Wednesday, February 11, 2015

Gain, Yet Forfeit


Mark 8;36  ''What good is it for someone to gain the whole world, yet forfeit their soul?''

          There are 3 points to keep our soul in touch with God and not fall for the ways of this world. 1] Deny thy self, 2] Pick up your cross, and 3] Follow Jesus.  We are not of this world but merely passing through it.

         ''We must deny ourselves absolutely, we must not admire our own shadow, nor gratify our own humor; we must not lean on our own understanding, nor seek our own things, nor be our own end.'' We are more than flesh and blood but more importantly souls within this body.
          The troubles or afflictions of Christians are referred to as crosses.  So to 'pick up your cross' is to ''manage our affliction so it is not a stumbling block or hinderance to our service to God.''  When our focus is on what we can't do, then what we can and could do gets lost in the shuffle of our priorities.
         ''To do well and suffer ill, is to follow Christ.''  We follow Jesus because we trust in His birth, death and resurrection and His Word guides us in how to follow Him.  The world and its ways are not trustworthy so don't forfeit your soul for it's lies.

           We are each responsible for our own souls by accepting or not the grace that saves us and was afforded for each of us.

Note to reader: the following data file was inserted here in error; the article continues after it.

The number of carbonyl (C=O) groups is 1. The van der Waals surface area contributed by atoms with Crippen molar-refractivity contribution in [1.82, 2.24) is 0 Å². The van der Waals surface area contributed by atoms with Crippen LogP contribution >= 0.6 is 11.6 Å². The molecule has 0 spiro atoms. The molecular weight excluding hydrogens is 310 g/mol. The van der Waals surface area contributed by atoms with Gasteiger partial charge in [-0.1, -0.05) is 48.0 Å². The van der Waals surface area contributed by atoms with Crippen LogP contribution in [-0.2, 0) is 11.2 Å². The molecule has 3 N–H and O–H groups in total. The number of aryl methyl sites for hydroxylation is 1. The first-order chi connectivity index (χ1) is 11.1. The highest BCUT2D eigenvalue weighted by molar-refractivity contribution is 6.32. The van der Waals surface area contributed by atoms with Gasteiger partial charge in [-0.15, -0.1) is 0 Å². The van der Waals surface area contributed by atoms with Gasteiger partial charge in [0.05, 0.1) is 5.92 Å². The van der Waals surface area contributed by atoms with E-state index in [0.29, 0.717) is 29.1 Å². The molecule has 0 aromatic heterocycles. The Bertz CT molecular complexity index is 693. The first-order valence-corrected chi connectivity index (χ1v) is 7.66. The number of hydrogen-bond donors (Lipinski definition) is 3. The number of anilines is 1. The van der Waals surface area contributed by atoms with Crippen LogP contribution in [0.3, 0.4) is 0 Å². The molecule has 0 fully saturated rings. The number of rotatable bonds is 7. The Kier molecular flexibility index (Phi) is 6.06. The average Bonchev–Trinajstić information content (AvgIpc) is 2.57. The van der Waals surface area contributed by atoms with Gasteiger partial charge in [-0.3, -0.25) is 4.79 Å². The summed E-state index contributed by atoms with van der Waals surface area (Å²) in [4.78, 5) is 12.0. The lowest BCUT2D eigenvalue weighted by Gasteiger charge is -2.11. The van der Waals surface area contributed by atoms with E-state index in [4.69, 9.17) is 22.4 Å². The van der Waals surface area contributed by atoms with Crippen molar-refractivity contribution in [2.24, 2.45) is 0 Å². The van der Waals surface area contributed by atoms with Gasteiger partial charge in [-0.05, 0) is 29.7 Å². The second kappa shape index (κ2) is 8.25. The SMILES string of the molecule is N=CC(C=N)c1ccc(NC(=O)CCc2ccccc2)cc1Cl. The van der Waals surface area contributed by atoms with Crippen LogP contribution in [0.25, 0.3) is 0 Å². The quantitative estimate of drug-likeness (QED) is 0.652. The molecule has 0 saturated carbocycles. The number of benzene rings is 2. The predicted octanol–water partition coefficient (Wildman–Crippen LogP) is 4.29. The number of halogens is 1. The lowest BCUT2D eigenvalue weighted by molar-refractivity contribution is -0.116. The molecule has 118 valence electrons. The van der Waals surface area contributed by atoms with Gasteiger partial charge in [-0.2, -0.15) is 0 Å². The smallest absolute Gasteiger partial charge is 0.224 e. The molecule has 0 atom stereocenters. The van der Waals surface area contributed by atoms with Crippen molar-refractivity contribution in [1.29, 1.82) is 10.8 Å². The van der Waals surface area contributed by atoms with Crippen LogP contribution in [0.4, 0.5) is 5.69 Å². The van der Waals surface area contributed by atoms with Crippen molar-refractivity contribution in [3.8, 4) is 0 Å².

1. It's so true: "When our focus is on what we can't do, then what we can and could do gets lost in the shuffle of our priorities." Your focus is obviously on the right things. Thanks for the reminder.

  2. Ode ting our own self interests is surely the most difficult thing for us who are still in the flesh. We think we are following Him until that cross starts getting heavier than we anticipated. Thank the Lord that He is our burden-bearer. Good words of encouragement, Angie.

  3. Your strength and wisdom is again displayed in your writings, I especially like the statement--"To do well and suffer ill, is to follow Christ". You demonstrate that daily. Thank you...Love Dad........

  4. That is good, Angie, and it makes me think you might be interested in a book that I am now reading for the second or third time entitled "Of the Imitation of Christ," by Thomas a Kempis. It is a classic, maybe 500 years old. The author was a Romanist monk so there are a few things we would not agree with but I believe he knew God and certainly knew something about disciplining oneself to follow Christ, a matter many coddled modern Christians know nothing about.
    If you are interested I imagine you can find it on-line or if you want I can get it for you in print.